Obama and McCain have different ideas about war. Neither may be able to prevent it.
Is war a permanent part of the human condition?
I’ve been interested in this question since high school, when an inspiring teacher named Dora Venit spent two years confronting me with the grotesque facts of history. It was not very long after the Holocaust, and the height of the Cold War.
The first raised unanswerable questions about human inhumanity; the second kept us in a constant state of fear.
Progress, which we had believed in for centuries, had thoroughly betrayed us. We had just discovered that the worst things can happen on an industrial scale, and now for the first time, we had the technical ability to destroy most life on earth. Two nations brandished nuclear arsenals at each other, and any day they might exchange almost laughable overkill.
We drilled in school, but we knew the truth: Crawl under the desk, put your head between your legs, and kiss your ass goodbye. I remember being scrunched up under that old hardwood desk, attached to the seat in front of you, its curved iron legs bolted to the floor, and knowing that even it would not protect me.
Many years later Ronald Reagan, whom I detested at the time, helped end that state of fear, and he did it in part by stepping up the belligerency. The USSR was an “Evil Empire,” there was no compromise with evil, and the answer to their threat was a hugely expensive “Star Wars” shield. Asked how the Cold War would end, he said, “We win and they lose.”
It did end in pretty much that way-we outspent them in the arms race until their economy collapsed-and immediately people were talking about the Pax Americana, the “peace dividend,” and even “the end of history.”
Anthropologists knew better. I remember talking at lunch with a group of colleagues shortly after the Soviet Union broke apart; we all agreed that now that the two superpowers were no longer squelching religious and ethnic hatreds, there would be an awful succession of little wars.
The fall of the Twin Towers, of course, was as great a watershed as the fall of the Berlin Wall, and history, smoldering in the intervening decade, caught fire again with a vengeance. Four days later, in a press conference, President Bush told a grieving nation, “We will find those who did it. We will smoke them out of their holes. We will get them running, and we’ll bring them to justice. There is a desire by the American people to not seek only revenge, but to win a war against barbaric behavior.”
In a radio address right after the press conference, he said, “Those who make war against the United States have chosen their own destruction…I will not settle for a token act. Our response must be sweeping, sustained and effective.” Soon after he called the war on terror a “crusade.” A war in Afghanistan toppled a tyranny but left enduring conflict. Iraq, Iran, and North Korea formed an “axis of evil” fomenting terrorism and brandishing new weapons of mass destruction. And, amid fear, grief, anger, and misunderstanding, the second Iraq war began.
Shakespeare, seeking words for a Marc Antony grieving over the “bleeding piece of earth” that was Julius Caesar, wrote, “Cry havoc! And let slip the dogs of war…”-as if war were a pack of vicious canines foaming at the mouth, and all we have to do to start one is loosen our grip on the leash.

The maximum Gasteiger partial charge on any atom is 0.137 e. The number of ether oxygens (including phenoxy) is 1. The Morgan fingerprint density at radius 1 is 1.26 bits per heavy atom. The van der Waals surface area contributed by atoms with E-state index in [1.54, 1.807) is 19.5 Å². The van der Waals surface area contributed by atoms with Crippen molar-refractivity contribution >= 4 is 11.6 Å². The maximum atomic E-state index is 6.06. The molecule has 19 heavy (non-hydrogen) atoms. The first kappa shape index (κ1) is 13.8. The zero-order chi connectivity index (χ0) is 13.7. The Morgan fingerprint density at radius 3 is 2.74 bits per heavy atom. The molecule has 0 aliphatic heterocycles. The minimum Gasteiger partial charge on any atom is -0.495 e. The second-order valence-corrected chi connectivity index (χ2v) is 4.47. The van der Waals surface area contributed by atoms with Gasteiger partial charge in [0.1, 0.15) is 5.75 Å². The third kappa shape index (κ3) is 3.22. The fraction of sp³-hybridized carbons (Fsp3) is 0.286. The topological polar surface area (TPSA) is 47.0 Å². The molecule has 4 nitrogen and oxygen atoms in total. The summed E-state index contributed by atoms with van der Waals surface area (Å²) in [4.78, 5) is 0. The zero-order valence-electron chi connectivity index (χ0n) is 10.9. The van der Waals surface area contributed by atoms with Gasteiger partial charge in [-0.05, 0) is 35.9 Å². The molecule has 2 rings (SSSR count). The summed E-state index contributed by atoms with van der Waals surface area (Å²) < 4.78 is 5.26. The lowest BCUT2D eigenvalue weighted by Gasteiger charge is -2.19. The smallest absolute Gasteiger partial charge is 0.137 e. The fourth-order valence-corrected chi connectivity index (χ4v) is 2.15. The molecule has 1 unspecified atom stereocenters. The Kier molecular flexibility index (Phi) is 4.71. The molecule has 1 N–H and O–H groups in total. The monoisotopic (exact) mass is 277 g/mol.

John McCain describes himself as a warrior who does not like war. He would press on in Iraq until victory, then stay to protect the peace for up to a century. Barack Obama says he would withdraw a brigade a month starting in January. Hillary Clinton said that if Iran launched nuclear weapons against Israel, she would obliterate Iran; Obama called that reckless and said he would meet with Iran’s leaders without prior conditions.
These seem like pretty stark choices. But Obama is already backpedaling on his promise to meet with Iran’s dictator, and we may soon hear some second thoughts about troop withdrawal. Even Democrats returning from Iraq say that things are much better there, and that precipitous withdrawal would risk all that has been gained at great length and great sacrifice. Religious violence could tear the country apart.
Meanwhile, Iran’s relentless belligerence is running down an ominous clock, and the possibility of a pre-emptive strike against its nuclear installations–by Israel, the U.S., or both–is in the air. Obama promises to solve the world’s problems with words, not weapons. But the dogs of war are not kindergarten children, to whom you can say, “Use your words.”
Something about the process leading up to war is deeply engrained in human nature. Not just aggressiveness, but a potent blend of fear and grief take hold of the human spirit and individual will becomes a slave to collective mood.
Can this be averted? The answer history offers is: Sometimes. Is this one of those times? That is perhaps the most important question facing us, and neither McCain nor Obama knows the answer.
There was an interesting article in the New Republic about a month ago, saying Obama was not going to withdraw the troops from Iraq anytime soon. It quoted one of his top advisers saying:
He will, of course, not rely on some plan that he’s crafted as a presidential candidate or a U.S. senator. He will rely upon a plan–an operational plan–that he pulls together in consultation with people who are on the ground, to whom he doesn’t have daily access now as a result of not being the president.
I read this as saying his withdrawal talk is just to appease anti-war voters.
http://www.tnr.com/politics/story.html?id=51c1c440-c074-4a47-b1a6-c474bbbace3b (requires registration).
I’ve heard that too. Not exactly the straight talk express.